As I said in my FaceBook post, Sara and I are moving in a different direction with our stories. Sara has much more to share and we know honey bee awareness and education is important but Sara has been showing me how book number three will center around gratitude and expressing gratitude. I am not sure what this will look like on the web site yet but I will keep everyone posted.
Now, here is a wonderful company that we are sharing. Maisie Jane’s is a company producing all kinds of nut products. I order their cashew butter and have navigated their site which also has a tab, “Save Our Bees”, that is full of information about the plight and lives of the honey bees. There are so many companies and businesses that depend on the work of the honey bees. Thank you again for all your support. Enjoy the stories on Maisie Jane’s site.
GREEN ROOFS – Sara is always looking to new ways to support her honey bees. The idea that the roof of a building can be used as a “green” space is a wonderful concept for any city environment. Emory University in Atlanta is furthering the work in sustainable practices by revitalizing the “green roof” concept. There are so many benefits being found including lowering the energy cost for the building. Hopefully, the work at Emory will catch on in other businesses around Atlanta and our area too. What a great project for the agricultural programs or groups in schools. Read the entire article HERE. There is so much “green” goodness in the practice.
This week I wanted to share another resource about the wonderful product we receive from the busy honey bees. Honey is a food that we take from the honey bee’s larder, stored for their own survival. Grit magazine is an informative publication for consumers and farmers. After reading this article, one will see the amazing work by the honey bee that goes into creating the honey we consume.
As I explore the world of “blogging”, I am amazed at how many resources are coming to me. There are so many simple things we can do to support our environment and all the interconnected living things on Earth. HERE is a link to Bob’s Red Mill products on whose site is a page dedicated to the honey bee.
At the bottom is a list of resources that also contain vital information about the plight of the honey bee. Take a few moments to read and be amazed as I was about the life and needs of an integral part of our food web – the honey bee.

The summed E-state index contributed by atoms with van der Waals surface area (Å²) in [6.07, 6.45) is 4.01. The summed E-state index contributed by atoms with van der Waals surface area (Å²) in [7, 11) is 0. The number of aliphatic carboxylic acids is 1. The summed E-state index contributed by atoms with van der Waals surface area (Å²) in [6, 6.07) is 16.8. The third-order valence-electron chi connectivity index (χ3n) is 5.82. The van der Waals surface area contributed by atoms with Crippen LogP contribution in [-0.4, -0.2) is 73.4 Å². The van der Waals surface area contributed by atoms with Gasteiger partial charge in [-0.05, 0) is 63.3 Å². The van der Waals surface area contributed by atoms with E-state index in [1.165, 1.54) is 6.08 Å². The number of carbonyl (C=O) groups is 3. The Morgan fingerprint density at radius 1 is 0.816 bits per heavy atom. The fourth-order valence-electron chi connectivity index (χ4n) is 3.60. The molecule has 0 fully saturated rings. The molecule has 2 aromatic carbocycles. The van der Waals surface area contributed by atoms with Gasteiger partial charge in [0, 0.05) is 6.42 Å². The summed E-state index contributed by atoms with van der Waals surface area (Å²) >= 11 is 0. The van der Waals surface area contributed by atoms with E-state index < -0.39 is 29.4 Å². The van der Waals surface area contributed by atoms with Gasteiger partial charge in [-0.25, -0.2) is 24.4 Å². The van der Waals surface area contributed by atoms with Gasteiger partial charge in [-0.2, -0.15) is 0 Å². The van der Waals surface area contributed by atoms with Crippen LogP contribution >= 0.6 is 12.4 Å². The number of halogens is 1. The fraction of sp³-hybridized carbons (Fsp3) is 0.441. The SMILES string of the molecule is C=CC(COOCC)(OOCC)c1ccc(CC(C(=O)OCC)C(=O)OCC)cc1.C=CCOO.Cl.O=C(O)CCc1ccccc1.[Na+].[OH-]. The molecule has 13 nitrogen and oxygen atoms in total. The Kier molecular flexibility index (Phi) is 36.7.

I wanted to share with you a wonderful resource and publication: The Farmers and Consumers Market Bulletin. We may not all be farmers but we are all consumers. This year is the 100th anniversary of the biweekly publication.
The Georgia Department of Agriculture’s publication not only advertises items for sale, it also includes articles on a wide range of topics that impact our economy and environment all for only $10 a year subscription. Visit the website: agr.georgia.gov
Here is a sample of an article that “Sara” enjoyed reading. Scroll down to page 6 for the article:
Most people love a little honey on their biscuit in the morning or in a cup warm tea at night. Did you know that you can often find local bee keepers that provide a better, tastier option than a chain grocery store? My local honey provider is Blue Haven Bee Company in Canon, Ga. and I have enjoyed their bee and honey-related products since I first found them!
They provide raw honey and handcrafted natural products such as honey soaps, body products and candles. Visit their website, bluehavenbee.com, to see at all they have to offer and support this great family bee business!
Cheerios Does Their Part in Bringing Back the Bees! – Have you seen the new campaign that Cheerios has advertised? They set a goal of spreading 100 million wildflower packets from Vesey’s Seeds to encourage repopulation and growth of the bee populations. There’s even a map to see where people are planting them. If you are on social media, follow their cause using the hashtag #BringBacktheBees.
To see how close Cheerios is to meeting their goal, visit their website HERE.
Did You Know?
- The honey bee is the state insect of Georgia.
- Honey bees are the only insects that make food for human consumption.
- Bees smell with their antenna and taste with their feet.
- Queen bees lay 1500 eggs every day.
- A bee’s wings beat 200 times a second.
- The nectar from 5 million flowers is required to make 1 pint of honey.
- There are 50,000 to 60,000 bees in a colony.